Montag, 30. Januar 2023

CHF 50 | 30.-

R. Schumann
Gedichte der Königin María Stuart op. 135 (5 Lieder) ;
Schöne Fremde op. 39 n° 6 ; Mondnacht op. 39 n° 5 ; Frühlingsnacht op. 39 n° 12 Fantasiestücke op. 73 n° 1 ; Märchenbilder op. 113 n° 3

J. Brahms
Dein blaues Auge op. 59 n° 8 ;
Liebestreu op. 3 n° 1 ; Nachtigall op. 97 n° 1 ; Nicht mehr zu dir zu gehen op. 32 n° 2; Die Mainacht op. 43 n° 2
Zwei Gesänge op. 91
Der Jäger op. 95 n° 4 ; Der Gang zum Liebchen op. 48 n° 1 ; Immer leiser wird mein Schlummer op. 105 n° 2 ; Meine Liebe ist grün op. 63 n° 5

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Präsentation des Konzerts

Gedichte der Königin Maria Stuart op.135 (5 Lieder)
It is well known that the fate of Mary, Queen of Scots – the Catholic queen of a Protestant nation – was a huge source of inspiration to artists with a passion for the theatre. For his part, Schumann was less interested in court intrigues or indeed the queen’s swashbuckling escapes from prison than in the tragedy of a woman awaiting her execution and writing these poems – which are indeed attributed to her. They have an inner quality that spoke to the distressed state of a musician ravaged by depression and tinnitus shortly before his death. These ‘farewells to the world’, dating from 1852, represent the final works for solo voice published in Schumann’s lifetime. Their minimalistic style no doubt traces its roots to Schubert’s late songs in Schwanengesang.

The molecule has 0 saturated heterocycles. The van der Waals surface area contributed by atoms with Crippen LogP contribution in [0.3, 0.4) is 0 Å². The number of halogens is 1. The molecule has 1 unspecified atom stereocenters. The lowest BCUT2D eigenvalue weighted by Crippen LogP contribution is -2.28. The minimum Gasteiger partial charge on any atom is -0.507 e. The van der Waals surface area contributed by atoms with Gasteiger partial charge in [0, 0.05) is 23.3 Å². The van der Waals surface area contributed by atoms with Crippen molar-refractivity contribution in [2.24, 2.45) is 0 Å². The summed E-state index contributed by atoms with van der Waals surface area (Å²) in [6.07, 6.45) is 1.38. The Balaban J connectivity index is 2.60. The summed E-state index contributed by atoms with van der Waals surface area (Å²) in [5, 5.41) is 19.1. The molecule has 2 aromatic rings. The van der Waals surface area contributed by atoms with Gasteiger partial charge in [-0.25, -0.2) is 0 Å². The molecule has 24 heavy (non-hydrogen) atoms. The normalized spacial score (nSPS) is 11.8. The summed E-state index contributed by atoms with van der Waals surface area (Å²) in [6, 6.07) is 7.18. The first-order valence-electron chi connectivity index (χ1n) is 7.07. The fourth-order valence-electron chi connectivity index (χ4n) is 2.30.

Liederkreis op.39: Mondnacht (‘Moonlit night’, no.5), Schöne Fremde (‘Fair foreign land’, no.6); Frühlingsnacht (‘Spring night’ no.12)
But before death comes life: composed in the prolific year of 1840 and nicknamed Liederjahr (the ‘year of song’) by Schumann’s biographers, the Liederkreis op.39 teems with light and colours. Here is not yet a Winterreise, the supreme, and most tragic example of this form: the composer can still extol the beauty of the elements, the fields full of flowers, the chirping birds. Schumann’s vision shows the dialogue of voice and piano at an apex of sophistication, equally its depiction of both scenery and human emotion. Schumann himself described this work as the most romantic music he had ever written.
Fantasiestücke op.73 no.1

An instrumental pause; this piece was scored for piano and clarinet, but Schumann specified that the piano’s dance could also be accompanied by a viola or cello. The word dance is appropriate, so much so does the melody embody the shifting fantasies of the imagination, the billows of a languishing soul. Nostalgia can be a kind of caress: Schumann encourages his performers to show off their delicacy and expressiveness (‘zart und mit Ausdruck’).

Märchenbilder (‘Fairytale Pictures’) op. 113 no.3
We conclude with this instrumental pair, the striking third section of an almost fairytale adventure, which Schumann composed in 1851. Let us close our eyes as we hear its unbridled cavalcade, where the rough tone of the strings evokes the mane of galloping horses, as we are plunged into a forest straight out of the brothers Grimm. In their freedom of firm and their bewitching intensity, the Märchenbilder are to violists what Bach’s Chaconne is to violinists: an essential journey and an eternal treasure.

Dein blaues Auge (‘Your blue eye’) op.59 no.8